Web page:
I spoke to UKIP voter Steve, a self-employed single father of six – he and his kids were standing on their balcony overlooking to protest shouting “UKIP, UKIP!” Steve said he was voting for the party because of disappointment with mainstream politics. “I feel let down, completely let down, by the politicians. By bureaucrats in general. The whole lot.”
He said he was voting UKIP for their strong anti-EU and anti-immigration stance. “We fought a war to remain independent. By creeping apathy we’ve now got Germany running our country and so what they haven’t succeeded doing with the axe, they’re doing with the pen.” I asked him about immigration: “Do we have a lot here? Yes. Local schools are 90 per cent abysmal. The school just locally is over 50 per cent immigrants. They got a new head in to deal with things who went in and took down the Christmas decorations so as not to offend Muslims. I’m sorry, you know, if the Muslim or Islamic people want their own views, then do it in their own country.”
‘It's not a racist town, but things are changing with UKIP's rise’
Anti-UKIP protestors argue that the UKIP line of "blame immigrants and the EU" is an easy one to peddle. “They’re using people who may not understand certain situations, including immigration and they’re saying ‘this is the problem’... UKIP know what to say. In some ways, and I don’t like to say this, they’re clever. We want to say, no, you’re not: UKIP are stupid, dumb and we���re not going to get sucked into that. We need to tell people it’s completely wrong”, Natalie, a half-Jamaican 20-something who lives in Margate, tells me.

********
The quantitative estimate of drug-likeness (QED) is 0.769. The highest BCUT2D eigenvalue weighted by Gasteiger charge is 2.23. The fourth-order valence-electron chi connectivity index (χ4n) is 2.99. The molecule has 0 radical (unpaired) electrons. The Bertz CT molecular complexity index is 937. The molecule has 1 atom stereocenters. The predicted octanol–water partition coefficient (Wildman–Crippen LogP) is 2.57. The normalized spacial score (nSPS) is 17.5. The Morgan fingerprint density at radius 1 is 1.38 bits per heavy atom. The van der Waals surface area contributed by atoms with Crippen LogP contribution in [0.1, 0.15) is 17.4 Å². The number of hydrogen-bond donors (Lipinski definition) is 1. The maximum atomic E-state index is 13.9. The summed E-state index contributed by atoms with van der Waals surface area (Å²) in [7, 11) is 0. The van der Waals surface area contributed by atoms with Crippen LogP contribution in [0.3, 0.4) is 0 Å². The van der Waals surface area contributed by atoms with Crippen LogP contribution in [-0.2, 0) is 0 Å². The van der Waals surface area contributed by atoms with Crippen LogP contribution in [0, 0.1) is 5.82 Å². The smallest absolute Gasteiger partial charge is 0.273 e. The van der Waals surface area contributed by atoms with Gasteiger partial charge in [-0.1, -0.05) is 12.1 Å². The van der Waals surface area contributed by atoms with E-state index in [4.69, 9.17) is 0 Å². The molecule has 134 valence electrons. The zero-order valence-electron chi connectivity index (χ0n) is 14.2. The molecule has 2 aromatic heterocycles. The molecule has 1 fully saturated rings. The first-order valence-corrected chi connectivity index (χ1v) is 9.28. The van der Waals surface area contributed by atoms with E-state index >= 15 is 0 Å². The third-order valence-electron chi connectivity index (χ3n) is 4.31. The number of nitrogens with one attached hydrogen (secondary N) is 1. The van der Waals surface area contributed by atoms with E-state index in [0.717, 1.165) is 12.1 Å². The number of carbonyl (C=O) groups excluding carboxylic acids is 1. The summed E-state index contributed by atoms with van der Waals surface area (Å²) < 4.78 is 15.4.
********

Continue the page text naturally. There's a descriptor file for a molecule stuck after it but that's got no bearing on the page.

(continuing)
It’s not a racist town, but things are changing with UKIP’s rise, she says. “With UKIP stepping-up in this area, I feel like we’ve gone back 20 years, 40 years, 50 years, and it’s crazy. It’s such a shame that they’re exploiting our town.” John, a Labour Party member marching next to Natalie chipped in: “They’re the frightened old men’s party... Frightened old people who don’t like change...”
But, surprisingly, a large number of people I saw coming out of UKIP’s conference were young: blond haired boys wearing school ties and tweed blazers smoking cigarettes – Farage juniors – and professional looking women in business suits. One of them on being asked about the conference denied that he’d been at it at all, despite the UKIP wristband he was wearing, and covered his face when I tried to take a photograph.
It seems silly and inaccurate to write UKIP off as a party of old-man bigotry and Dad's Army nostalgia. The stand being made against UKIP isn't simply a battle between young and old – UKIP and the far-right have plenty of young members – but a battle of ideas. UKIP’s youth wing (which has at least 3,000 members) shows that the party has a future. Bigotry isn’t just going to go away by itself. It’s surely up to other young people, like those who protested on Saturday, to challenge it and put forward alternative solutions for deprived areas like Margate.